1. NXPâs SCM-i.MX 6SX incorporates a 1 Ghz Cortex-A9 and an 227 MHz Cortex-M4 in a 13- by 13-mm Package on Package (PoP).
The Internet of Things often means tiny and mobile, and that makes designs challenging. One alternative is to use modules delivered by vendors like NXP, Digi International, and Intel. Small modules have been available for many years, but ones with wireless support and built-in sensors have recently become more popular.
NXP’s SCM-i.MX 6SX (Fig. 1) comes in a 13- by 13-mm Package on Package (PoP). It includes an i.MX 6SoloX apps processor with a Cortex-A9 and a Cortex-M4, up to 1 Gbytes of LPDDR2 memory, 4 Gbytes of eMMC flash memory, and a PF100 power management device, plus a collection of discrete components. The SCM-i.MX 6SX includes a gigabit Ethernet interface along with display and touch support. The 0.7-mm diagonal ball pitch array targets low-cost PCB boards. There is a larger V-Link variant that incorporate’s NXP’s V-Link interface matched to off-the-shelf components for wireless support, including Wi-Fi, NFC, and Bluetooth.
Digi International’s 29-mm by 29-mm CoreConnect i.MX6UL (Fig. 2) has a 528 MHz Cortex-A7 with dual 10/100 Ethernet, Bluetooth 4.0, and 802.11a/b/g/n Wi-Fi support with on-board antenna. It comes in a 245-pad LGA (universal) or 76-pad (simple) castellated edge vias form factor. Versions are available with up to 2 Gbytes of NAND flash and 1 Gbyte of DDR3 DRAM. It uses NXP’s PF3000 PMIC. A Cortex-M0+ handles system management, and there is a dedicated security controller that works with Digi’s TrustFence Linux support.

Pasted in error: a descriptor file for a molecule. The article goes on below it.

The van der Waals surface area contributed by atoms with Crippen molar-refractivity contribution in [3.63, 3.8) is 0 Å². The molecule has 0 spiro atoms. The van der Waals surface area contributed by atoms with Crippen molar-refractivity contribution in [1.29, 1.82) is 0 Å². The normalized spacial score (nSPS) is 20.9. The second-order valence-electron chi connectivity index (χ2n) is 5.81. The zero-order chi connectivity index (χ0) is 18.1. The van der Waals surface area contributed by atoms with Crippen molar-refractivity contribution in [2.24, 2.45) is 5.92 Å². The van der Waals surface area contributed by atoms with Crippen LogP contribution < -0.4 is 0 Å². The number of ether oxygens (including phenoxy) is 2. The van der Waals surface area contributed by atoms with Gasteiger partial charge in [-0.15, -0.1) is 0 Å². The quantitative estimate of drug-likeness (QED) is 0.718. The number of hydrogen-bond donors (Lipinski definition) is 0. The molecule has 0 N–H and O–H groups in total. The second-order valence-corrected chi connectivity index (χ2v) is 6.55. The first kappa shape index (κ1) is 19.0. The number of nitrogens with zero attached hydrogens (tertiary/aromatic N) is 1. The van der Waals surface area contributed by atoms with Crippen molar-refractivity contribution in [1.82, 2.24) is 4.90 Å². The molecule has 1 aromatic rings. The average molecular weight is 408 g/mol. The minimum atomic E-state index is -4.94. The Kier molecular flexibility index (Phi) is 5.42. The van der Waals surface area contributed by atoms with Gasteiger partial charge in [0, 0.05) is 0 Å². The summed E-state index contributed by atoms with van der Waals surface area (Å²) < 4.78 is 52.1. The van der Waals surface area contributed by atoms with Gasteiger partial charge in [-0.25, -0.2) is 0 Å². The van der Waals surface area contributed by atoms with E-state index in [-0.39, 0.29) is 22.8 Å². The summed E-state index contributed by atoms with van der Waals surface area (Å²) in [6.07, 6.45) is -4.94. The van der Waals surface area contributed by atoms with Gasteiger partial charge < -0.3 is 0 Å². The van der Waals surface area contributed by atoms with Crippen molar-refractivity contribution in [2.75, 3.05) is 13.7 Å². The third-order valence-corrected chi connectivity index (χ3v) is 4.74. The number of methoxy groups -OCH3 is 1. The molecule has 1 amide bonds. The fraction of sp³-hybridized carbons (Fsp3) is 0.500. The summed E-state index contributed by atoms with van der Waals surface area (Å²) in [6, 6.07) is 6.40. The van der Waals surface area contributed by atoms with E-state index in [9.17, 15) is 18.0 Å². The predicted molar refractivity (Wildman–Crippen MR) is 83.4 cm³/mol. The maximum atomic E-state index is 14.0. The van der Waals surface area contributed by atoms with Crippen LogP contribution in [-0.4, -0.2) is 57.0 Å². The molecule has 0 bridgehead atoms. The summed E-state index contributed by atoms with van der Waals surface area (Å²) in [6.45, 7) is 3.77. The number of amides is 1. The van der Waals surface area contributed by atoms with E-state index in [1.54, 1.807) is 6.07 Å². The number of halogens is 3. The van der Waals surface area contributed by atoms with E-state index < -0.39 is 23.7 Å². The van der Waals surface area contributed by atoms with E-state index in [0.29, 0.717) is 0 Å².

2. Digi Internationalâs 29-mm by 29-mm CoreConnect i.MX6UL has a Cortex-A9 with Bluetooth 4.0 and 802.11a/b/g/n Wi-Fi support.
Intel’s Curie module is built around a 32-bit, x86 Quark and an ARC DSP sensor hub. The system has 384 Kbytes of flash an 80 Kbytes of SRAM. It also has Bluetooth LE support along with a 6-axis accelerometer/gyro.
The Curie also has General Vision’s (formally CogniMem) NeuroMem’s hardware pattern matching technology with 128 neurons. The system allows applications to classify new patterns and report novelties or anomalies in real-time. Deep learning is being tackled by high-performance GPUs, but this technology is found in a compact, low-power module.
Building a platform from scratch may be useful in special circumstances or for high volume markets, but these modules can reduce time to market using the latest technology. They allow developers to concentrate on the application instead of packaging and PCB technology.
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